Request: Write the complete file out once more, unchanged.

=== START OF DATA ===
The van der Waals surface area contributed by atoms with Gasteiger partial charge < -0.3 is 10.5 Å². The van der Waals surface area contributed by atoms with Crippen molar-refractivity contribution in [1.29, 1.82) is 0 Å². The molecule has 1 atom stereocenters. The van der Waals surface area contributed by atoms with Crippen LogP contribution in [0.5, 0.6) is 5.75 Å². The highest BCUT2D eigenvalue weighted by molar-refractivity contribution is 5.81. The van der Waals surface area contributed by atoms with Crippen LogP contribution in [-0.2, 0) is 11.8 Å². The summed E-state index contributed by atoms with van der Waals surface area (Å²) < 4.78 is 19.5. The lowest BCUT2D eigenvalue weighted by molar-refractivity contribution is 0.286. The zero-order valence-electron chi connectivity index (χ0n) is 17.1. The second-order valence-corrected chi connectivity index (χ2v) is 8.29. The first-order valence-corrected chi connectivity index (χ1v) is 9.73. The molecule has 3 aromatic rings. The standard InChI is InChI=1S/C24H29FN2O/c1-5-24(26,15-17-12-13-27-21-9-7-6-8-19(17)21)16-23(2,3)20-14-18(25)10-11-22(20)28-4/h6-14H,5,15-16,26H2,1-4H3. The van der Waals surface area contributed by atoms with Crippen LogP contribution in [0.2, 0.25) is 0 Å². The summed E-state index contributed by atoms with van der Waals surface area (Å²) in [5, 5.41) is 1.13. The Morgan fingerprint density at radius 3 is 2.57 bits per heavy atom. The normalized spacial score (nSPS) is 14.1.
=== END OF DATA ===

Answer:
The van der Waals surface area contributed by atoms with Gasteiger partial charge < -0.3 is 10.5 Å². The van der Waals surface area contributed by atoms with Crippen molar-refractivity contribution in [1.29, 1.82) is 0 Å². The molecule has 1 atom stereocenters. The van der Waals surface area contributed by atoms with Crippen LogP contribution in [0.5, 0.6) is 5.75 Å². The highest BCUT2D eigenvalue weighted by molar-refractivity contribution is 5.81. The van der Waals surface area contributed by atoms with Crippen LogP contribution in [-0.2, 0) is 11.8 Å². The summed E-state index contributed by atoms with van der Waals surface area (Å²) < 4.78 is 19.5. The lowest BCUT2D eigenvalue weighted by molar-refractivity contribution is 0.286. The zero-order valence-electron chi connectivity index (χ0n) is 17.1. The second-order valence-corrected chi connectivity index (χ2v) is 8.29. The first-order valence-corrected chi connectivity index (χ1v) is 9.73. The molecule has 3 aromatic rings. The standard InChI is InChI=1S/C24H29FN2O/c1-5-24(26,15-17-12-13-27-21-9-7-6-8-19(17)21)16-23(2,3)20-14-18(25)10-11-22(20)28-4/h6-14H,5,15-16,26H2,1-4H3. The van der Waals surface area contributed by atoms with Crippen LogP contribution in [0.2, 0.25) is 0 Å². The summed E-state index contributed by atoms with van der Waals surface area (Å²) in [5, 5.41) is 1.13. The Morgan fingerprint density at radius 3 is 2.57 bits per heavy atom. The normalized spacial score (nSPS) is 14.1.